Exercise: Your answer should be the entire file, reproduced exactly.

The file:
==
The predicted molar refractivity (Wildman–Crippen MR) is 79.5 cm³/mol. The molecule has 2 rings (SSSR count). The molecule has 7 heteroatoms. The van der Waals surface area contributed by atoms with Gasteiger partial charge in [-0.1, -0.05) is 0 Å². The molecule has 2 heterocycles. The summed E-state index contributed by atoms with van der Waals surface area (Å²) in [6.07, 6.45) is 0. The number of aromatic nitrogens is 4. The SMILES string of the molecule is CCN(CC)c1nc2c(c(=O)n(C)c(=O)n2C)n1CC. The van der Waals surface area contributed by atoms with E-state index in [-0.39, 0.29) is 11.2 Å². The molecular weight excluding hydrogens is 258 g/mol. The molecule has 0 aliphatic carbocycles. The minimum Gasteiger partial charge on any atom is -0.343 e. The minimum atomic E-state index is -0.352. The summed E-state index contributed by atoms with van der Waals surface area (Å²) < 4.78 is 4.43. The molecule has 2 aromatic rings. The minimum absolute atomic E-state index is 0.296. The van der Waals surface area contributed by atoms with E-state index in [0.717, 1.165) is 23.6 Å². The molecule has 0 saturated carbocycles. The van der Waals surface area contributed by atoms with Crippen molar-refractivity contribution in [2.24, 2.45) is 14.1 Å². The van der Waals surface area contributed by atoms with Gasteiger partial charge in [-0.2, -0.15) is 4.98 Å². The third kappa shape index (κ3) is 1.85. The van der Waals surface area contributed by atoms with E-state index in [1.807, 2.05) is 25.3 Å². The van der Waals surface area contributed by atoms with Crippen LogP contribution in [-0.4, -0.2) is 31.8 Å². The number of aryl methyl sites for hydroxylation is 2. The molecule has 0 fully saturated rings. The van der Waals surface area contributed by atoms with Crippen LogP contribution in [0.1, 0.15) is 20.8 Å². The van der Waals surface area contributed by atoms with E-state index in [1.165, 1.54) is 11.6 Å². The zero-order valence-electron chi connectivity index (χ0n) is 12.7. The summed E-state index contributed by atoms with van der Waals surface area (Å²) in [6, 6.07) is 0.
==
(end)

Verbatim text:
The predicted molar refractivity (Wildman–Crippen MR) is 79.5 cm³/mol. The molecule has 2 rings (SSSR count). The molecule has 7 heteroatoms. The van der Waals surface area contributed by atoms with Gasteiger partial charge in [-0.1, -0.05) is 0 Å². The molecule has 2 heterocycles. The summed E-state index contributed by atoms with van der Waals surface area (Å²) in [6.07, 6.45) is 0. The number of aromatic nitrogens is 4. The SMILES string of the molecule is CCN(CC)c1nc2c(c(=O)n(C)c(=O)n2C)n1CC. The van der Waals surface area contributed by atoms with E-state index in [-0.39, 0.29) is 11.2 Å². The molecular weight excluding hydrogens is 258 g/mol. The molecule has 0 aliphatic carbocycles. The minimum Gasteiger partial charge on any atom is -0.343 e. The minimum atomic E-state index is -0.352. The summed E-state index contributed by atoms with van der Waals surface area (Å²) < 4.78 is 4.43. The molecule has 2 aromatic rings. The minimum absolute atomic E-state index is 0.296. The van der Waals surface area contributed by atoms with E-state index in [0.717, 1.165) is 23.6 Å². The molecule has 0 saturated carbocycles. The van der Waals surface area contributed by atoms with Crippen molar-refractivity contribution in [2.24, 2.45) is 14.1 Å². The van der Waals surface area contributed by atoms with Gasteiger partial charge in [-0.2, -0.15) is 4.98 Å². The third kappa shape index (κ3) is 1.85. The van der Waals surface area contributed by atoms with E-state index in [1.807, 2.05) is 25.3 Å². The van der Waals surface area contributed by atoms with Crippen LogP contribution in [-0.4, -0.2) is 31.8 Å². The number of aryl methyl sites for hydroxylation is 2. The molecule has 0 fully saturated rings. The van der Waals surface area contributed by atoms with Crippen LogP contribution in [0.1, 0.15) is 20.8 Å². The van der Waals surface area contributed by atoms with E-state index in [1.165, 1.54) is 11.6 Å². The zero-order valence-electron chi connectivity index (χ0n) is 12.7. The summed E-state index contributed by atoms with van der Waals surface area (Å²) in [6, 6.07) is 0.